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Aussie
Aussie[1] or Ozzie[2] is Australian slang for an Australian and less commonly, Australia.[3][4][5][6][7] Aussie
Aussie
can be used in the form of an adjective,[8] noun,[9][10] or proper noun.Contents1 Pronunciation 2 Ethnic usage 3 Chants 4 See also 5 References 6 External linksPronunciation[edit] In Australia, New Zealand, South Africa, Canada, United Kingdom, and Ireland, the word is pronounced /ˈɒzi/ OZ-ee, with a /z/;[4] however, in the United States, it is most often pronounced /ˈɔːsi/ AW-see with a /s/.[11][12][13] Pronouncing the word with an /s/ in place of the /z/ is considere
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Down Under
The term Down Under is a colloquialism which is variously construed to refer to Australia
Australia
and New Zealand. The term comes from the fact that these countries are in the Southern Hemisphere, "below" many other countries, especially Western countries, on a globe oriented with the north towards to top.[1][2] The persistence of the media use of the term has led to its wide embrace and usage. The Men at Work
Men at Work
song "Down Under" became a patriotic rallying song for Australians. The Russian-Australian boxing champion Kostya Tszyu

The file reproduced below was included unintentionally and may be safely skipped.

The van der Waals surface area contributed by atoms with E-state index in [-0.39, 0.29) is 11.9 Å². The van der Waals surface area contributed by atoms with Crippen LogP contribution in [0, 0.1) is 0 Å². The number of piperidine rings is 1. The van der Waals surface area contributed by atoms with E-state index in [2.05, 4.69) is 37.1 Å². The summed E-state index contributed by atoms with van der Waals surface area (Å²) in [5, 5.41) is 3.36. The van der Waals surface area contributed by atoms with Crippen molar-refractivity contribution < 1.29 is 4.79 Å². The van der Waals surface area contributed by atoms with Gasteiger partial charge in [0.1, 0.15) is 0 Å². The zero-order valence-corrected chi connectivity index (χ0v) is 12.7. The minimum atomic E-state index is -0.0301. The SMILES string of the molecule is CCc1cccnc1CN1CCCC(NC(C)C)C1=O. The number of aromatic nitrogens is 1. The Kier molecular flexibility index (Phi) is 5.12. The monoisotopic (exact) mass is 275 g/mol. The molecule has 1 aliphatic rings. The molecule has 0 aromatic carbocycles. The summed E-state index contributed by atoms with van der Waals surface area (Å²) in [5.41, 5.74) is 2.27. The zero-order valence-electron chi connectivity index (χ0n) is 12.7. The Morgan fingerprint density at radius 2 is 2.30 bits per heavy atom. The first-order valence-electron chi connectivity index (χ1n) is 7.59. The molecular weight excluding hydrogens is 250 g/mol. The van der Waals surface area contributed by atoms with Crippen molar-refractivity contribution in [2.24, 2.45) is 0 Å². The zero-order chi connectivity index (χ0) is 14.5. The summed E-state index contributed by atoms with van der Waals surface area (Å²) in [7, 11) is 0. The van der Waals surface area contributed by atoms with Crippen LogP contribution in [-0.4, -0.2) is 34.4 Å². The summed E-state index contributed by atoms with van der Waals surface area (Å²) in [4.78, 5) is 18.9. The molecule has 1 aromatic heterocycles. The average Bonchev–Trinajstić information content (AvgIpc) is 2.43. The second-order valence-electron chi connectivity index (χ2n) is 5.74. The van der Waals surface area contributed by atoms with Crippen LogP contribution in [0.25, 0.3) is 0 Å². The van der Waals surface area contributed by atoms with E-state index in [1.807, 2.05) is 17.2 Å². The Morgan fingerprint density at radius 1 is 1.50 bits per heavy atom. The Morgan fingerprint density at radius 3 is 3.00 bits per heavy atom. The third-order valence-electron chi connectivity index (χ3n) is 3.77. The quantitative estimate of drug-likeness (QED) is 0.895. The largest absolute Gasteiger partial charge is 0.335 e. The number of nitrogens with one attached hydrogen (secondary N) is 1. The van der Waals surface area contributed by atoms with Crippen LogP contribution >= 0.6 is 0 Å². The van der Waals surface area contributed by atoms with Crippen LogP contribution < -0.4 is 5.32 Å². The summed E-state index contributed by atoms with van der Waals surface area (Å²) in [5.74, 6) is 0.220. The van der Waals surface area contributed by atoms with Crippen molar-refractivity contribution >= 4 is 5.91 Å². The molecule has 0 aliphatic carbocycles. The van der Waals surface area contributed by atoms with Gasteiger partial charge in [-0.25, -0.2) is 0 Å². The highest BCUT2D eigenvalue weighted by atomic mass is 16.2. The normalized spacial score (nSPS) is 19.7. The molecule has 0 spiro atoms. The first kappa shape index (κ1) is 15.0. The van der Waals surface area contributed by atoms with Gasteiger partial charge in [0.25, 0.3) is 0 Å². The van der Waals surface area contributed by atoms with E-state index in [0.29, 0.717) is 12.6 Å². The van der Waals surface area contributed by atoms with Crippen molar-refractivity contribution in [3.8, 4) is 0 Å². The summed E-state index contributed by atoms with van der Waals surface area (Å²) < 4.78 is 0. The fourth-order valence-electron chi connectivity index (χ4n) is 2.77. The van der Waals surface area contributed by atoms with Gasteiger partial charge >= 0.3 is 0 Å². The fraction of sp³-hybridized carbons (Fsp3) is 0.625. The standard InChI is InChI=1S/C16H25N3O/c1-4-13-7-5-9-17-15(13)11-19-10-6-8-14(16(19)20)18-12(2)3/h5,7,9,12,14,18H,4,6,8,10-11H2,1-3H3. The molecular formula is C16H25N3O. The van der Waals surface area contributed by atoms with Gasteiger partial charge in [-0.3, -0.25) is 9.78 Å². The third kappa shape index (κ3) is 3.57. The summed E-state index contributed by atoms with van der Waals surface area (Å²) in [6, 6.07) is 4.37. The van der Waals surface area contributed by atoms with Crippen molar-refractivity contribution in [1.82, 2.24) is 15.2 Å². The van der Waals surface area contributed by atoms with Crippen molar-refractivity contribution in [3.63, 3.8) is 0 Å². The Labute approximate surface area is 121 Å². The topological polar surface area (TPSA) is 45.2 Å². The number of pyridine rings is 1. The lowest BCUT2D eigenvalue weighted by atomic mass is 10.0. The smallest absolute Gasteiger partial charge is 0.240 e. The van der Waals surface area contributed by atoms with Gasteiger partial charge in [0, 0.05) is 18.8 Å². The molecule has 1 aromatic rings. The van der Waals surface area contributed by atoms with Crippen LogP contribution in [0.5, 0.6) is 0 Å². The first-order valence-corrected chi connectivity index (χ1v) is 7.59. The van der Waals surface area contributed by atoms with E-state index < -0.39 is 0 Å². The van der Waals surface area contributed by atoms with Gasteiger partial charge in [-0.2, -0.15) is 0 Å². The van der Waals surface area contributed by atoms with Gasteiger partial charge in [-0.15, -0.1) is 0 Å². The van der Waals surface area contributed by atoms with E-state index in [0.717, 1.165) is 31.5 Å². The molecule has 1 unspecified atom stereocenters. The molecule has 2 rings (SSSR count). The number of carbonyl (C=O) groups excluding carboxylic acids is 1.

Kostya Tszyu
was nicknamed "The Thunder from Down Under", as is Australian snooker player Neil Robertson
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American English
American English
American English
(AmE, AE, AmEng, USEng, en-US),[3] sometimes called United States
United States
English or U.S. English,[4][5] is the set of dialects of the English language
English language
native to the United States
United States
of America.[6] English is the most widely spoken language in the United States
United States
and is the common language used by the federal government, to the extent that all laws and compulsory education are practiced in English
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Anglo-Celtic Australian
Anglo-Celtic Australians[3] are Australians
Australians
whose ancestors originate wholly or partially in the countries of the British Isles
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Collins English Dictionary